The data for this paper were drawn from two exploratory studies, the first was conducted during a two-year period (from 2017 to 2018) and focused on four superintendents, two from northern Vermont, in the United States, and two from northern Sweden. The study examined the responses of these superintendent to the unexpected arrival of unprecedented numbers of refugees in their communities. The data collected for this study included personal interviews with superintendents, school board members, teachers, and school liaison coordinators and document analyses of related, publicly-available materials such as school district websites and newsletters, minutes and videos of school board meetings, community newspapers, and television reports. The data were coded using Dedoose, for the purpose of identifying emergent themes, and were then shared with the superintendents for the purpose of verifying the trustworthiness of the findings. The second study (conducted in January 2019) was a preliminary exploration into whether and how national, state, and local political contexts facilitated or hindered the responses of the American superintendents in two different states (Vermont and Texas) to the refugee students in their districts. Participants included the superintendents from northern Sweden and Vermont who had participated in the first study, and nine additional superintendents from Texas, two of whom were past recipients of the Texas Superintendent of the Year Award. Data collection included individual and focus group interviews that were recorded, transcribed, and then analyzed for emerging themes, using Dedoose. In addition, both Vermont superintendents and two of their Texas counterparts were asked to contribute individual reflection papers regarding the factors that influenced their own advocacy and/or activism on behalf of refugees as well as their analysis of the factors influencing the actions of their counterparts in the other state. As with the first study, the emergent themes were then shared with all of the superintendents for the purpose of verifying the trustworthiness of the findings.
In concluding our study, we acknowledge the many challenges associated with responding to the needs of refugees and asylum seekers, while focusing on the ways in which policies at the national, state/regional, and local level can facilitate or constrain local efforts to respond to these individuals. The alignment of policies at the national, state/region and local levels can be a powerful factor in supporting and advancing the work of school superintendents with the students and families they serve. When, however, national or state/regional policies conflict with the democratic values associated with public schools at the local level, superintendents are confronted with complex decisions regarding whether and to what extent, they will challenge these policies. While acknowledging the impact of national and state/regional policies toward refugees on the extent of the superintendents’ advocacy and/or political activism on behalf of the refugees, our study also suggests that superintendents’ personal identities (i.e. as immigrants themselves) or previous experiences with diversity, played a critical role in shaping their activist responses toward refugees. Responding to the serious challenges that can result from such a misalignment of policies will likely require superintendents who have considerable political acumen for detecting both the intended and unintended consequences of policies, and who also understand the implications of these policies for the diverse populations they serve. Such advocacy will require courageous resistance and a high degree of interpersonal skill on the part of superintendents who are committed to creating multiple, supportive linkages among the complex systems within which they work. The capacity of schools to provide a safe and welcoming environment for all students within their communities will be dependent, in part, upon their superintendent’s ability to preserve the core democratic mission of their schools, despite working within systems that may not support the same goals.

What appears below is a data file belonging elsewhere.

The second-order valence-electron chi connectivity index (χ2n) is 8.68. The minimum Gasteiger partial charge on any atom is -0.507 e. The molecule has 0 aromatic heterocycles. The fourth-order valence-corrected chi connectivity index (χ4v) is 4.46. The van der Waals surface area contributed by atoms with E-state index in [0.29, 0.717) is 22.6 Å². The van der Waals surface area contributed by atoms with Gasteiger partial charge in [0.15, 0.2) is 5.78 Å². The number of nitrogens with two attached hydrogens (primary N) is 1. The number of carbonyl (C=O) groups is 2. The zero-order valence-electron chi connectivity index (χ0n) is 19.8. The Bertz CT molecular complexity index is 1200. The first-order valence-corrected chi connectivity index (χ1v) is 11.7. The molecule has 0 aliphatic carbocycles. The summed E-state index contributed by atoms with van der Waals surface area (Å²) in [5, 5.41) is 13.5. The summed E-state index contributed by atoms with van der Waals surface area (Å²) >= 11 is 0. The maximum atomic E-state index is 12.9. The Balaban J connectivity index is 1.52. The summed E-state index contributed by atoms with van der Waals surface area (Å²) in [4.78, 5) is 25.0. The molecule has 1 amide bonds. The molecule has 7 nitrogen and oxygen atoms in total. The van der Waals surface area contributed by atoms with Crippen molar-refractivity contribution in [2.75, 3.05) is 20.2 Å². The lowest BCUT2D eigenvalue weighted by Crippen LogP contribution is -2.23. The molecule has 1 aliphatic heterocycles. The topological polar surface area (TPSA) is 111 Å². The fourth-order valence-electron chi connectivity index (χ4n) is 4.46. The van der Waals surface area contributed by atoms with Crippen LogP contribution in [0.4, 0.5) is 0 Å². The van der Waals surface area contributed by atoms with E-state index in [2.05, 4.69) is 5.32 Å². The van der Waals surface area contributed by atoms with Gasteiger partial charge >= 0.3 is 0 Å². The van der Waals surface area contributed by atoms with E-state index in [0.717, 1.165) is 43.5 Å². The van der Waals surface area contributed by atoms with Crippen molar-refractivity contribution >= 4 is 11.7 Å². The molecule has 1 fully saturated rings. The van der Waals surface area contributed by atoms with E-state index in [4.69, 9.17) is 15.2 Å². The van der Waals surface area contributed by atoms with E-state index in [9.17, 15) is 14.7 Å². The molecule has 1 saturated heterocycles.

Bronfenbrenner’s ecological systems theory. Journal of Human Behaviour in the Social Environment, 23(8), 954–966. Brunner, C. (2000). Principles of Power : Women Superintendents and the Riddle of the Heart (p. 200). Ithaca: State University of New York Press. Buchanan, B. (2006). Turnover at the top :superintendent vacancies and the urban school . Lanham, Md: Rowman & Littlefield Education. Hanna, P. (2013). Conflicts of Interest: A Case Study Exploring Constraints on Educational Leaders’ Agency as Representatives of Refugee Interests.Leadership and Policy in Schools,12(2), 146–173. https://doi.org/10.1080/15700763.2013.815783 Holloway, J. (2001). Setting standards for the school superintendent. Educational Leadership, 58(5), 84–85. Hoyle, J. (2005). The superintendent as CEO : standards-based performance . Thousand Oaks, Calif: Corwin Press. Johnson, E. & Chrispeels, J. (2010). Linking the central office and its schools for reform. Educational Administration Quarterly. 46(5), 738-775. Paat, Y. F. (2013). Working with immigrant children and their families: an application of Bronfenbrenner’s ecological systems theory. Journal of Human Behaviour in the Social Environment, 23(8), 954–966. Wimelius, M.; Eriksson, M.; Isaksson, J. & M. Ghazinour. (2017). Swedish Reception of Unaccompanied Refugee Children—Promoting Integration? Int. Migration & Integration (2017) 18: 143.